Oppal given four-month extension for Pickton report
Commissioner Wally Oppal, right, stands next to a display with photographs of missing women after being wrapped in a ceremonial First Nations blanket during the Missing Women Commission of Inquiry public forum in Vancouver, B.C., on Wednesday January 19, 2011. (Darryl Dyck / THE CANADIAN PRESS)
Published Thursday, May 31, 2012 2:08PM PDT
The former judge overseeing the Robert Pickton inquiry has received an extra four months to write his final report, but the extension will likely do little to allay critics who have demanded commissioner Wally Oppal spend more time hearing from witnesses about why police failed to catch the serial killer.
Oppal has been hearing evidence since last October about why police didn't catch Pickton in the late 1990s and early 2000s, but the inquiry has been sluggish as dozens of lawyers line up to cross-examine witnesses, some of whom have spent days and weeks at a time in the witness box.
The slow pace combined with a series of delays have made it increasingly unlikely Oppal would be able to finish his work before the previous deadline of June 30.
Oppal, who is scheduled to hear closing arguments next week, has asked the provincial government to have until Oct. 31 to write his final report, which will detail what police did wrong and what needs to change.
"He wants to take the appropriate amount of time to complete the report, to ensure that it has credibility, and I did agree to that," Attorney General Shirley Bond, who approved the extension, said in an interview Thursday.
"There needs to be a balance here. I am very concerned about ensuring that this report comes to a conclusion so that we can use the recommendations that will be provided to ensure that this kind of tragic circumstance doesn't happen again."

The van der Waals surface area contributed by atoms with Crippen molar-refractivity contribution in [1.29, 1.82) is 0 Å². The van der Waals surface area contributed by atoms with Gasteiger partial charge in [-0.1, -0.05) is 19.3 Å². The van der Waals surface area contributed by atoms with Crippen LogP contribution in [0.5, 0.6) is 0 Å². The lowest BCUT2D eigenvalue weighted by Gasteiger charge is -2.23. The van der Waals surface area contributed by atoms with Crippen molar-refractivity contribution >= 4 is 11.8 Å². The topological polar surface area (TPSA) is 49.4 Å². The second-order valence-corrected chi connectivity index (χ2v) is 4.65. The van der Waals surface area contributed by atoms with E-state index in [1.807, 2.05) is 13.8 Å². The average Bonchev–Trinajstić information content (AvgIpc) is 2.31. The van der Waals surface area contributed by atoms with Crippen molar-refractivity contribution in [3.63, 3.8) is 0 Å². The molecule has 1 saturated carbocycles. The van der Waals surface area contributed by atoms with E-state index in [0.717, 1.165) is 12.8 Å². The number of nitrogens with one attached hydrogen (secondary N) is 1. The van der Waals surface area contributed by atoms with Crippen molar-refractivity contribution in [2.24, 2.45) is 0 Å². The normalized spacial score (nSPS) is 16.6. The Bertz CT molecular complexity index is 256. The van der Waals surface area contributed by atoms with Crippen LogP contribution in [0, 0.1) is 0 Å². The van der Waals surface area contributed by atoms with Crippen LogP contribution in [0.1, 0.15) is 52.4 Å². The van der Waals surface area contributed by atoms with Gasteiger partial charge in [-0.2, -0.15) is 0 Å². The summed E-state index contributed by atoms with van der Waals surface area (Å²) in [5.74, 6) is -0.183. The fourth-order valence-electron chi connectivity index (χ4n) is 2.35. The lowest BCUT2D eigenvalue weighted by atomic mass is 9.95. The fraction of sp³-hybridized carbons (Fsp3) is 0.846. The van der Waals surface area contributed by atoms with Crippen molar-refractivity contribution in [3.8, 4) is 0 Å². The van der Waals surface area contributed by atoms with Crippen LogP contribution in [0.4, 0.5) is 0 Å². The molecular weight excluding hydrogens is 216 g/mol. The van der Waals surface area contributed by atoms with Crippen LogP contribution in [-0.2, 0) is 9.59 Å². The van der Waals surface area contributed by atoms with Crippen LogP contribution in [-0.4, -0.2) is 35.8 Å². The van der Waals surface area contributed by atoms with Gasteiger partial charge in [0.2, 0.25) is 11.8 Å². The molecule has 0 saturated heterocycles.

Last year, Oppal asked to be given until the end of 2012 to complete his work, but the province instead set his deadline for the end of June.
A number of families of Pickton's victims, their lawyers and the Opposition NDP have demanded Bond give Oppal more time, saying there are several witnesses that have yet to be heard that are important to understanding why police failed to catch Pickton as he murdered sex workers from Vancouver's troubled Downtown Eastside.
But Bond has repeatedly rejected those demands. She noted Oppal's latest request was only for time to write his report, not to conduct more hearings.
"The request that came to me was related to the writing of the report, the analysing of information, of literally months and months of work. He did not request an extension related to witness testimony," said Bond.
"The commissioner has assured me he has had the time required to understand the policing aspects that need to be changed."
Cameron Ward, a lawyer for the families, has argued there are a number of witnesses that still need to be heard and he asked Oppal to add more than a dozen to the hearings schedule.
The list included Ross Caldwell, a police informant who implicated Pickton years before his arrest; Lynn Ellingsen, who told Pickton's trial about seeing him murder a woman on his property; Bruce Chambers, a former Vancouver police chief; Beverly Hyacinthe, a civilian RCMP worker who knew the Pickton family; and police spokeswomen Anne Drennan and Catherine Galliford.
Ward also asked that Oppal hear from Pickton and his brother David.
Oppal rejected those witnesses and will write his report without their testimony.
The inquiry has been beset by delays and controversies since its inception.
Critics argued that Oppal, a former Liberal attorney general, was a poor choice to lead the commission.
A number of community and advocacy groups pulled out of the process last year when the province denied their requests for legal funding.
The inquiry was put on a three-week hiatus earlier this year when an independent lawyer appointed to represent aboriginal interests resigned, citing concerns that First Nations voices weren't being heard.
And the inquiry was rocked by sexual harassment allegations in April, when the National Post newspaper published anonymous allegations directed at an unnamed member of Oppal's staff. Oppal appointed an independent lawyer to look into those allegations.
The inquiry is looking into why the Vancouver police and the RCMP failed to catch Pickton while he was murdering impoverished sex workers, despite receiving tips implicating the former pig farmer as early as 1998. Oppal is also examining why prosecutors declined to put Pickton on trial after he was charged with attempted to murder a prostitute in 1997.
Pickton was arrested in February 2002 and eventually convicted of six counts of second-degree murder.
The remains or DNA of 33 women were found on his farm. He once told an undercover police officer that he killed a total of 49.